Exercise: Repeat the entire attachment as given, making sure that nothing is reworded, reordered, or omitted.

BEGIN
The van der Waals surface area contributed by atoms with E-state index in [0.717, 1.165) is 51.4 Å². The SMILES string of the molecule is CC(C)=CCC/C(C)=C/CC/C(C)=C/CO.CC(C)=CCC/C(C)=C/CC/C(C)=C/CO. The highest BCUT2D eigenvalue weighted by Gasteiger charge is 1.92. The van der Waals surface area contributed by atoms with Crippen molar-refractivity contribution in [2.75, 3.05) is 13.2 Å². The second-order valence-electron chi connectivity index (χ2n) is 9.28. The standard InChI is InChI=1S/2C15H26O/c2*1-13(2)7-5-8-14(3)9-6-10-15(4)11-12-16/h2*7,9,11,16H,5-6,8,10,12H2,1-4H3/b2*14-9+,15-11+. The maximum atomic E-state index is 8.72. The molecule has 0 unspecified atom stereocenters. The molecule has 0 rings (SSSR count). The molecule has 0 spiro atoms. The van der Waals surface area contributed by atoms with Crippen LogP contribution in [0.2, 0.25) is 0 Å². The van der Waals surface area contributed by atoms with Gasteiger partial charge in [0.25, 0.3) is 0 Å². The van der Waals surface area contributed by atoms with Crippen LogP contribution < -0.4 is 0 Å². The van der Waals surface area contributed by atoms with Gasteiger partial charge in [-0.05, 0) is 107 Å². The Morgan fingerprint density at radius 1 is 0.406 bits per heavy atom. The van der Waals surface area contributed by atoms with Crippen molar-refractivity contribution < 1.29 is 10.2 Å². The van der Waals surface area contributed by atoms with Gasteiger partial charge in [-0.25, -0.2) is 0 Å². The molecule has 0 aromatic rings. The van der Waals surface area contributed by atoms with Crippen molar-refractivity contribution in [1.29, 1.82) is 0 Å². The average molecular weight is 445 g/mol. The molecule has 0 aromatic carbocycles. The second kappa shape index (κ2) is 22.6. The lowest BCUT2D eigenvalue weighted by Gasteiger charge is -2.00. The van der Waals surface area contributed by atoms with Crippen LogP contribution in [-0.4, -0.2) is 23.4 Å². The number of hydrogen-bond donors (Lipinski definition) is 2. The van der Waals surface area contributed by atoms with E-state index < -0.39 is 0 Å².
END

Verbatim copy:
The van der Waals surface area contributed by atoms with E-state index in [0.717, 1.165) is 51.4 Å². The SMILES string of the molecule is CC(C)=CCC/C(C)=C/CC/C(C)=C/CO.CC(C)=CCC/C(C)=C/CC/C(C)=C/CO. The highest BCUT2D eigenvalue weighted by Gasteiger charge is 1.92. The van der Waals surface area contributed by atoms with Crippen molar-refractivity contribution in [2.75, 3.05) is 13.2 Å². The second-order valence-electron chi connectivity index (χ2n) is 9.28. The standard InChI is InChI=1S/2C15H26O/c2*1-13(2)7-5-8-14(3)9-6-10-15(4)11-12-16/h2*7,9,11,16H,5-6,8,10,12H2,1-4H3/b2*14-9+,15-11+. The maximum atomic E-state index is 8.72. The molecule has 0 unspecified atom stereocenters. The molecule has 0 rings (SSSR count). The molecule has 0 spiro atoms. The van der Waals surface area contributed by atoms with Crippen LogP contribution in [0.2, 0.25) is 0 Å². The van der Waals surface area contributed by atoms with Gasteiger partial charge in [0.25, 0.3) is 0 Å². The van der Waals surface area contributed by atoms with Crippen LogP contribution < -0.4 is 0 Å². The van der Waals surface area contributed by atoms with Gasteiger partial charge in [-0.05, 0) is 107 Å². The Morgan fingerprint density at radius 1 is 0.406 bits per heavy atom. The van der Waals surface area contributed by atoms with Crippen molar-refractivity contribution < 1.29 is 10.2 Å². The van der Waals surface area contributed by atoms with Gasteiger partial charge in [-0.25, -0.2) is 0 Å². The molecule has 0 aromatic rings. The van der Waals surface area contributed by atoms with Crippen molar-refractivity contribution in [1.29, 1.82) is 0 Å². The average molecular weight is 445 g/mol. The molecule has 0 aromatic carbocycles. The second kappa shape index (κ2) is 22.6. The lowest BCUT2D eigenvalue weighted by Gasteiger charge is -2.00. The van der Waals surface area contributed by atoms with Crippen LogP contribution in [-0.4, -0.2) is 23.4 Å². The number of hydrogen-bond donors (Lipinski definition) is 2. The van der Waals surface area contributed by atoms with E-state index < -0.39 is 0 Å².